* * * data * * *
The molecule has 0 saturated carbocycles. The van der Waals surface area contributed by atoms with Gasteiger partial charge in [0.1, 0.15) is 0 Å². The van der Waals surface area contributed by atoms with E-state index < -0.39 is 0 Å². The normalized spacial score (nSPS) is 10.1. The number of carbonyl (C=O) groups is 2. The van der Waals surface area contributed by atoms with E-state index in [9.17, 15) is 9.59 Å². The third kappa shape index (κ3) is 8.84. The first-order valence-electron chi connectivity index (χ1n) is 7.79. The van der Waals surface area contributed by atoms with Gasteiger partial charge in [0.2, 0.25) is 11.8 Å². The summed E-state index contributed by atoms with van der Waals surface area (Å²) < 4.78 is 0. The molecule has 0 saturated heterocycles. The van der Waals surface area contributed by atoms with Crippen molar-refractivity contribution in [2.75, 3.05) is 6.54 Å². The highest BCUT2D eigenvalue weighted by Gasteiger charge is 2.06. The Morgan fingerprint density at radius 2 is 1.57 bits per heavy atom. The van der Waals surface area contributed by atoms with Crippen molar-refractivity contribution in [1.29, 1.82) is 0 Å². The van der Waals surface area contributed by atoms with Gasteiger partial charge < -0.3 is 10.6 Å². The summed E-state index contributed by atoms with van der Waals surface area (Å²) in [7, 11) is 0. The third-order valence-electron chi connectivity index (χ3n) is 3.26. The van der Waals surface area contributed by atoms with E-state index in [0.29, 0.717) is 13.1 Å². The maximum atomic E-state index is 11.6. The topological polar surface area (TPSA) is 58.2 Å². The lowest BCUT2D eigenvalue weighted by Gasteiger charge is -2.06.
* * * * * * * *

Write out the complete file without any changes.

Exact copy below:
The molecule has 0 saturated carbocycles. The van der Waals surface area contributed by atoms with Gasteiger partial charge in [0.1, 0.15) is 0 Å². The van der Waals surface area contributed by atoms with E-state index < -0.39 is 0 Å². The normalized spacial score (nSPS) is 10.1. The number of carbonyl (C=O) groups is 2. The van der Waals surface area contributed by atoms with E-state index in [9.17, 15) is 9.59 Å². The third kappa shape index (κ3) is 8.84. The first-order valence-electron chi connectivity index (χ1n) is 7.79. The van der Waals surface area contributed by atoms with Gasteiger partial charge in [0.2, 0.25) is 11.8 Å². The summed E-state index contributed by atoms with van der Waals surface area (Å²) < 4.78 is 0. The molecule has 0 saturated heterocycles. The van der Waals surface area contributed by atoms with Crippen molar-refractivity contribution in [2.75, 3.05) is 6.54 Å². The highest BCUT2D eigenvalue weighted by Gasteiger charge is 2.06. The Morgan fingerprint density at radius 2 is 1.57 bits per heavy atom. The van der Waals surface area contributed by atoms with Crippen molar-refractivity contribution in [1.29, 1.82) is 0 Å². The van der Waals surface area contributed by atoms with Gasteiger partial charge < -0.3 is 10.6 Å². The summed E-state index contributed by atoms with van der Waals surface area (Å²) in [7, 11) is 0. The third-order valence-electron chi connectivity index (χ3n) is 3.26. The van der Waals surface area contributed by atoms with E-state index in [0.29, 0.717) is 13.1 Å². The maximum atomic E-state index is 11.6. The topological polar surface area (TPSA) is 58.2 Å². The lowest BCUT2D eigenvalue weighted by Gasteiger charge is -2.06.